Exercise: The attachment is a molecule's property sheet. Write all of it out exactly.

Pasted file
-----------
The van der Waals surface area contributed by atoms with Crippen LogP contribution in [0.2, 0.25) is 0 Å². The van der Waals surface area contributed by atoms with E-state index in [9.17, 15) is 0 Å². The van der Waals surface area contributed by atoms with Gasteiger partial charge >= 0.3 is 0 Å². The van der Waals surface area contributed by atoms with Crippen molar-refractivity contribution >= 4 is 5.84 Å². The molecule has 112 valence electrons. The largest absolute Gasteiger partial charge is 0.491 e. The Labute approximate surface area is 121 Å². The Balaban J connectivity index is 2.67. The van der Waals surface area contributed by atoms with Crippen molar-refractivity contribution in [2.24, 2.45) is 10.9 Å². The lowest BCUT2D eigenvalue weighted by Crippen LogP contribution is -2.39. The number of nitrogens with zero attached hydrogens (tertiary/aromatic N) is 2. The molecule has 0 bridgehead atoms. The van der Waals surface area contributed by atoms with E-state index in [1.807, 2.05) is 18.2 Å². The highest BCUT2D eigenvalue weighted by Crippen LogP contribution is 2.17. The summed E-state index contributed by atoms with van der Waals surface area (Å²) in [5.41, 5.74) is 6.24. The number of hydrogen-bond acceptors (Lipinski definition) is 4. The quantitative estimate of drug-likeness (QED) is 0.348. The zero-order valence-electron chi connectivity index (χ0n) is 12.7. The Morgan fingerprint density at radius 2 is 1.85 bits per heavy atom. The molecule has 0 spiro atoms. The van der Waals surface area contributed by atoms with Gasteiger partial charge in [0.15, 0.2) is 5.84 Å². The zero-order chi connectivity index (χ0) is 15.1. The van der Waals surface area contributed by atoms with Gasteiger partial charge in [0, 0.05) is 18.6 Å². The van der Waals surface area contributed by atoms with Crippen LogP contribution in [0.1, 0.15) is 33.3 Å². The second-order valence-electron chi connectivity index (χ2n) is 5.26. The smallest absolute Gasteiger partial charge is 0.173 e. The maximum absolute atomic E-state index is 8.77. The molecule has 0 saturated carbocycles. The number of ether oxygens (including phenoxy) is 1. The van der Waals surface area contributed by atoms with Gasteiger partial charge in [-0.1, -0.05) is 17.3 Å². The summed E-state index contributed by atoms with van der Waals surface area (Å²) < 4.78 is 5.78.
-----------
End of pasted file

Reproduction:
The van der Waals surface area contributed by atoms with Crippen LogP contribution in [0.2, 0.25) is 0 Å². The van der Waals surface area contributed by atoms with E-state index in [9.17, 15) is 0 Å². The van der Waals surface area contributed by atoms with Gasteiger partial charge >= 0.3 is 0 Å². The van der Waals surface area contributed by atoms with Crippen molar-refractivity contribution >= 4 is 5.84 Å². The molecule has 112 valence electrons. The largest absolute Gasteiger partial charge is 0.491 e. The Labute approximate surface area is 121 Å². The Balaban J connectivity index is 2.67. The van der Waals surface area contributed by atoms with Crippen molar-refractivity contribution in [2.24, 2.45) is 10.9 Å². The lowest BCUT2D eigenvalue weighted by Crippen LogP contribution is -2.39. The number of nitrogens with zero attached hydrogens (tertiary/aromatic N) is 2. The molecule has 0 bridgehead atoms. The van der Waals surface area contributed by atoms with E-state index in [1.807, 2.05) is 18.2 Å². The highest BCUT2D eigenvalue weighted by Crippen LogP contribution is 2.17. The summed E-state index contributed by atoms with van der Waals surface area (Å²) in [5.41, 5.74) is 6.24. The number of hydrogen-bond acceptors (Lipinski definition) is 4. The quantitative estimate of drug-likeness (QED) is 0.348. The zero-order valence-electron chi connectivity index (χ0n) is 12.7. The Morgan fingerprint density at radius 2 is 1.85 bits per heavy atom. The molecule has 0 spiro atoms. The van der Waals surface area contributed by atoms with Gasteiger partial charge in [0.15, 0.2) is 5.84 Å². The zero-order chi connectivity index (χ0) is 15.1. The van der Waals surface area contributed by atoms with Gasteiger partial charge in [0, 0.05) is 18.6 Å². The van der Waals surface area contributed by atoms with Crippen LogP contribution in [0.1, 0.15) is 33.3 Å². The second-order valence-electron chi connectivity index (χ2n) is 5.26. The smallest absolute Gasteiger partial charge is 0.173 e. The maximum absolute atomic E-state index is 8.77. The molecule has 0 saturated carbocycles. The number of ether oxygens (including phenoxy) is 1. The van der Waals surface area contributed by atoms with Gasteiger partial charge in [-0.1, -0.05) is 17.3 Å². The summed E-state index contributed by atoms with van der Waals surface area (Å²) < 4.78 is 5.78.